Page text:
Again, thank-you for being flexible and willing to give this alternative piano lesson idea a try! I’m working very hard to make sure your child’s piano lesson experience continues to be an enriching and musical one.

~ Your Teacher

Do you like this post and want more? In the side menu click “follow” to get notification of my posts each week in your inbox.

I appreciate shares, comments and likes. Happy teaching! ❤

Rebekah Maxner, composer, blogger, piano teacher. Follow my blog for great tips!

Video of the Week

Fuzzy Slipper Shuffle (Late Elementary, Level 2), a cool way to review the dotted-quarter-eighth rhythm! From the print and eBook Rock That Train, Elementary to Late Elementary popular piano. Or, check out the Fuzzy Slipper Shuffle eSheet!

Here’s an audio sample of the Level 1 piano solo, Little Blue Engine.

11 thoughts on “Online piano lessons: Zoom pointers for families setting up at home

Add yours

  1. Hi, Rebekah -this document is a wonderful help to teachers and parents! I am still struggling with zoom settings for my students. If they all download the zoom app, will they be able to adjust their settings to deal with background noise and restoring original sound on their end? I’ve had private trial runs with a good many students now, and only half of the ones who are on laptops are able to adjust these settings. (There is just no place on their end to see or adjust these things.) And a couple of those who did change their settings still had poor sound quality. What about those students on iPads and iPhones,? If they download the app, does it offer them the ability to change those settings? Seems that I’m becoming more confused all the time. Sure would appreciate any help you could give me. Thanks in advance!


    1. Hi, Lucy, thanks for this question! My husband and I have been experimenting with the settings on various devices and were only able to find the advanced setting for Enabling Original Sound on our laptop. Here is more detailed instruction that came from a comment on Piano Teacher Canada (a Facebook group):
      Once you have the Zoom app installed on your laptop,​ open a meeting window and do the following:
      1) Click the up arrow next to microphone, and click “Audio settings” (last menu item).
      2) On the lower right of the window, click “Advanced.”
      3) From here, you’ll see options: “Suppress persistent background noise,” and “Suppress intermittent background noise. Turn both of these OFF (or Disable). These filters are designed for talking, not music; the processors are confused by the sustained notes and overtones, which will cause distortions and glitches in the audio.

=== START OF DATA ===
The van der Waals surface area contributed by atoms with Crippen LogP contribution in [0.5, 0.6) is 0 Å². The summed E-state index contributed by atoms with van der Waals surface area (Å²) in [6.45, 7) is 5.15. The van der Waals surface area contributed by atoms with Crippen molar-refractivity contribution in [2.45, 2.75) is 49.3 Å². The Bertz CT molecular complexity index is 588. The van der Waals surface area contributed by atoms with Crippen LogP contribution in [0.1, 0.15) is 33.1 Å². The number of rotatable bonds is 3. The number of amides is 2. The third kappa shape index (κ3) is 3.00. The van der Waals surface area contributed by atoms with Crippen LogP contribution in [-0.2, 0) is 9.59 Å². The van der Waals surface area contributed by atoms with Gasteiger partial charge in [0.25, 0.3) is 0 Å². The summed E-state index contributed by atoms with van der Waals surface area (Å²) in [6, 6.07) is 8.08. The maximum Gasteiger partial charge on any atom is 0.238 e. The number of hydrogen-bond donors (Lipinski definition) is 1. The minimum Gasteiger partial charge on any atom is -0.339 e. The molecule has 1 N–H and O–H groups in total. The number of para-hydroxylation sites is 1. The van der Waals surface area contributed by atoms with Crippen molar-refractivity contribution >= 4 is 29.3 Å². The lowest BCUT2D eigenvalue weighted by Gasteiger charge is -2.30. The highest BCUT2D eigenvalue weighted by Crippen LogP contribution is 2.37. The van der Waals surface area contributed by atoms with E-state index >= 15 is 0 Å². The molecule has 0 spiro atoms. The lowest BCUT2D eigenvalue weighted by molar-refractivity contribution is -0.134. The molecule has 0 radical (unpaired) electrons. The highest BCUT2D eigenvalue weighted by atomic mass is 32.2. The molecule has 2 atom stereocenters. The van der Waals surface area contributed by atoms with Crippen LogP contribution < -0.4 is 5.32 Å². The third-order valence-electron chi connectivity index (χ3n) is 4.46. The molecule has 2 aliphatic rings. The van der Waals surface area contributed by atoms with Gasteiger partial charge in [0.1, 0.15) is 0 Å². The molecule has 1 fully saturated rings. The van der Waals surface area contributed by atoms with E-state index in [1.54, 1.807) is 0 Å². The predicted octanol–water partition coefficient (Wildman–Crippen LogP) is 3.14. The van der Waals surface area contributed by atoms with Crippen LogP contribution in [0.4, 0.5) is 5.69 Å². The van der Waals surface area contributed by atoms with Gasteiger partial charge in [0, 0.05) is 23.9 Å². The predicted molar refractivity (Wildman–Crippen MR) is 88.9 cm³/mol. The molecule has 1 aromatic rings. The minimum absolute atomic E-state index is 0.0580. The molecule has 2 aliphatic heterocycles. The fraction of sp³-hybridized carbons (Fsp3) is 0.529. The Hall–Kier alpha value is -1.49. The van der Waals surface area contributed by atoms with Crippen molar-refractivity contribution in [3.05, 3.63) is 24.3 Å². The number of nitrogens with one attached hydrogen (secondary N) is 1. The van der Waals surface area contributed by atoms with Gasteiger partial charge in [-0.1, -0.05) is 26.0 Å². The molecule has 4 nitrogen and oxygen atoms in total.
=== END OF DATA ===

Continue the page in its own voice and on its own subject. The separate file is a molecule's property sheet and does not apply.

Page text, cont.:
4) Click “Show in-meeting option to ‘Enable Original Sound’ from microphone”
      5) In the top left corner of your main meeting screen, you’ll see “Turn on original sound” or “Enable Original Sound.” Both the teacher and student should click this “on.”

      If it turns out you can’t choose that setting on smartphones or tablets (and that remains to be seen, perhaps someone else has found it), one solution would be to encourage as many students as possible to use laptops, and for the teacher to also use a laptop. One thing is sure, we’ll keep digging to try to solve this! ~ All the best, Rebekah


  2. Another great post, thanks Rebekah. I think I’ll give zoom a try. I did a trial run with a teacher friend of mine and worked well. I like the option of recording the lesson, or part of the lesson, for student review.


    1. Thanks! And you’re welcome! Trial runs are good not only to get on top of it but to boost teacher confidence and alleviate stress! I’ve already let my students know that week 1 might be a little bit music and a little bit learning how to connect through zoom. I have a feeling week 2 will run smoother. I’m looking forward to the video option, too!


  3. Hey Rebekah – thank you for preparing all of this & allowing us to share it. I have been trialling zoom here in Oz & it’s going well. One issue I’m having when I try to share interactive website platforms – which is easy to do – the sound from them is very faint so if we’re trying to run backing tracks we can’t hear them – any idea what might be wrong? Thanks again!


    1. Hi, Heather! Are you patching your backing tracks through a mixer or playing through the air for your student to hear? Which device are the backing tracks playing on, yours or your student’s?


  4. This is an excellent tutorial to help parents and students get started! I have been teaching online a couple months now but I will be borrowing some of your ideas the next time I start a student since this is more succinct and clear than what I figured out to get my students prepared for online in March!